Daily Management Review

Most Wanted Terrorist Accused of Plotting Paris Attacks Killed in Wednesday Raids


Most Wanted Terrorist Accused of Plotting Paris Attacks Killed in Wednesday Raids
French officials finally confirmed on Thursday that the suspected mastermind of last week's Paris attacks was killed in the police raid of an apartment north of the capital.
Abdelhamid Abaaoud was accused of orchestrating last Friday's coordinated bombings and shootings in the French capital, which killed 129 people was a 28-year-old Belgian militant who had boasted of mounting attacks in Europe for the Islamic State.
"It was his body we discovered in the building, riddled with bullets," a statement from the Paris prosecutor said, a day after the pre-dawn raid. However the prosecutor could not confirm whether Abaaoud had detonated a suicide belt. Reports conducting forensic examination of body said that his body was ‘riddled’ with bullets indicating that there were multiple bullets and splinter wounds on him.
Amidst lound applause from parliament members, Prime Minister Manuel Valls broke the news in Parliament. The Parliament had gathered on Thursday to extend the country's state of emergency for another three months.
"We know today ... that the mastermind of the attacks - or one of them, let's remain cautious - was among those dead," Valls told reporters.
Abaaoud was believed to be in Syria before Thursday. However Thursday’s confirmaiotn of his presence in France now focuses more attention on European security services, say analysts.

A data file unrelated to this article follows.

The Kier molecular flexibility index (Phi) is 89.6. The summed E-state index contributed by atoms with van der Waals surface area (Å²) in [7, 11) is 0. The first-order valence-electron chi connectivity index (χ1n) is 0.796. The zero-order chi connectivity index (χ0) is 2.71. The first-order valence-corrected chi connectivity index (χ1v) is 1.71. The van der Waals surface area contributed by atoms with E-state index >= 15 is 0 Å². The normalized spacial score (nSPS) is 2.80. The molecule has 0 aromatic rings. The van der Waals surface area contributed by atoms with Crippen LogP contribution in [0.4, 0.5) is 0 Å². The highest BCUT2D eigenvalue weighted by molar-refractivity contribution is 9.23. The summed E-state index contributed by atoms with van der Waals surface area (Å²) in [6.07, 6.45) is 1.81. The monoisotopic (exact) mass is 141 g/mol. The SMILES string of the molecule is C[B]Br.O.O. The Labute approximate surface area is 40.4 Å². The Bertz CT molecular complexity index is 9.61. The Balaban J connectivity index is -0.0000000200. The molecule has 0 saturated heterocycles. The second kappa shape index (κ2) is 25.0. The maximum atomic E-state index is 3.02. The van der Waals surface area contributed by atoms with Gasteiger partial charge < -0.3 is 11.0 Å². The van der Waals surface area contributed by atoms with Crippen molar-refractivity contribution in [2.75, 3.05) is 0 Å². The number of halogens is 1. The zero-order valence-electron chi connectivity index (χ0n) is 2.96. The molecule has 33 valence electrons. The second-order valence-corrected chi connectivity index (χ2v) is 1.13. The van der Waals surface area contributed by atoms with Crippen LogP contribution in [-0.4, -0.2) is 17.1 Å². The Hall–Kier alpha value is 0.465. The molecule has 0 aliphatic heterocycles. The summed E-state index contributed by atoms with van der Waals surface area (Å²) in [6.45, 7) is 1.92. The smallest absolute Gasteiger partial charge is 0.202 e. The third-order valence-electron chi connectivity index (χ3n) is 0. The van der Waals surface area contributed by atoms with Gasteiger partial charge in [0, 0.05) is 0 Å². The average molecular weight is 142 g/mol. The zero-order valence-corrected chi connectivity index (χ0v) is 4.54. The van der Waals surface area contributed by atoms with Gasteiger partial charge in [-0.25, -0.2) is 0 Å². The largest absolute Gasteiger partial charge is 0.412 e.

"This is a major failing," said Roland Jaquard at the International Observatory for Terrorism.
Police were led by investigators to a Paris suburb early on Wednesday morning where Abaaoud was holed up in the Paris suburb of St. Denis. A massive firefight and multiple explosions ensued the siege as heavily armed officers stormed the building before dawn.
On Wednesday, French officials confirmed that during the raid there was death of two people including a female suicide bomber who blew herself up. While eight suspected terrorists or their aides were arrested, forensic scientists were trying to determine whether a third person had died.
Quoting two police sources and a source close to the investigation Reuters reported that the St. Denis cell had been planning a fresh attack on Paris's La Defense business district. The women who blew herself up during the early part of the raid is believed to be a cousin of Abaaoud.
While the Islamist cells in neighboring Belgium organized the mayhem, investigators believe the attacks - the deadliest in France since World War Two - were set in motion in Syria.
The victims of the Paris attacks were mostly young people from 17 different countries and were out on a Friday evening enjoying themselves at bars, restaurants, a concert hall and a soccer stadium near where Wednesday's police raid took place.
The responsibility of the raid was claimed by the Isis or the Islamic state which controls swathes of territory in Syria and Iraq, saying the attacks were in retaliation for French air raids against their positions over the past year.

Since the Paris massacre, the French government has called for a global coalition to defeat the extremists and has launched air strikes on Raqqa, the de-facto Islamic State capital in northern Syria. Following the confirmation that the Russian MetroJet was bombed by Isis, Russia has also targeted the city in retribution for the downing last month that killed 224.